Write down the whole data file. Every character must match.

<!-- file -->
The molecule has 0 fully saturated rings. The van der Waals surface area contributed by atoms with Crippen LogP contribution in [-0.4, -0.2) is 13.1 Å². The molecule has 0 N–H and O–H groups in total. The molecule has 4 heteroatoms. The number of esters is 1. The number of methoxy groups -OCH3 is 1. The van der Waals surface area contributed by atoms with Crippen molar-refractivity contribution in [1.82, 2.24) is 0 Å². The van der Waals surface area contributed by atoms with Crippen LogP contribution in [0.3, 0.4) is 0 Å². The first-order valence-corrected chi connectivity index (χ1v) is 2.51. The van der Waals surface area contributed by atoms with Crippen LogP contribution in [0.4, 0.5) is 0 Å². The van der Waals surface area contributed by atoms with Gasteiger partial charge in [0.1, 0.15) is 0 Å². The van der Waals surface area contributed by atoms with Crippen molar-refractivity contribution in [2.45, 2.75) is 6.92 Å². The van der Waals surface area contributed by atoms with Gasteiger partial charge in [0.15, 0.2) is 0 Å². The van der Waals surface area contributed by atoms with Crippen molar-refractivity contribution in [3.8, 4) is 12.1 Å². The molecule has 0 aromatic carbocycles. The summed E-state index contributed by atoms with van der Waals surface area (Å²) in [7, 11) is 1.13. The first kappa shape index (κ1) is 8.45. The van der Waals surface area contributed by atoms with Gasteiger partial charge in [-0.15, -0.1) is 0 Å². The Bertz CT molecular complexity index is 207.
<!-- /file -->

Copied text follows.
The molecule has 0 fully saturated rings. The van der Waals surface area contributed by atoms with Crippen LogP contribution in [-0.4, -0.2) is 13.1 Å². The molecule has 0 N–H and O–H groups in total. The molecule has 4 heteroatoms. The number of esters is 1. The number of methoxy groups -OCH3 is 1. The van der Waals surface area contributed by atoms with Crippen molar-refractivity contribution in [1.82, 2.24) is 0 Å². The van der Waals surface area contributed by atoms with Crippen LogP contribution in [0.3, 0.4) is 0 Å². The first-order valence-corrected chi connectivity index (χ1v) is 2.51. The van der Waals surface area contributed by atoms with Crippen LogP contribution in [0.4, 0.5) is 0 Å². The van der Waals surface area contributed by atoms with Gasteiger partial charge in [0.1, 0.15) is 0 Å². The van der Waals surface area contributed by atoms with Crippen molar-refractivity contribution in [2.45, 2.75) is 6.92 Å². The van der Waals surface area contributed by atoms with Gasteiger partial charge in [0.15, 0.2) is 0 Å². The van der Waals surface area contributed by atoms with Crippen molar-refractivity contribution in [3.8, 4) is 12.1 Å². The molecule has 0 aromatic carbocycles. The summed E-state index contributed by atoms with van der Waals surface area (Å²) in [7, 11) is 1.13. The first kappa shape index (κ1) is 8.45. The van der Waals surface area contributed by atoms with Gasteiger partial charge in [-0.15, -0.1) is 0 Å². The Bertz CT molecular complexity index is 207.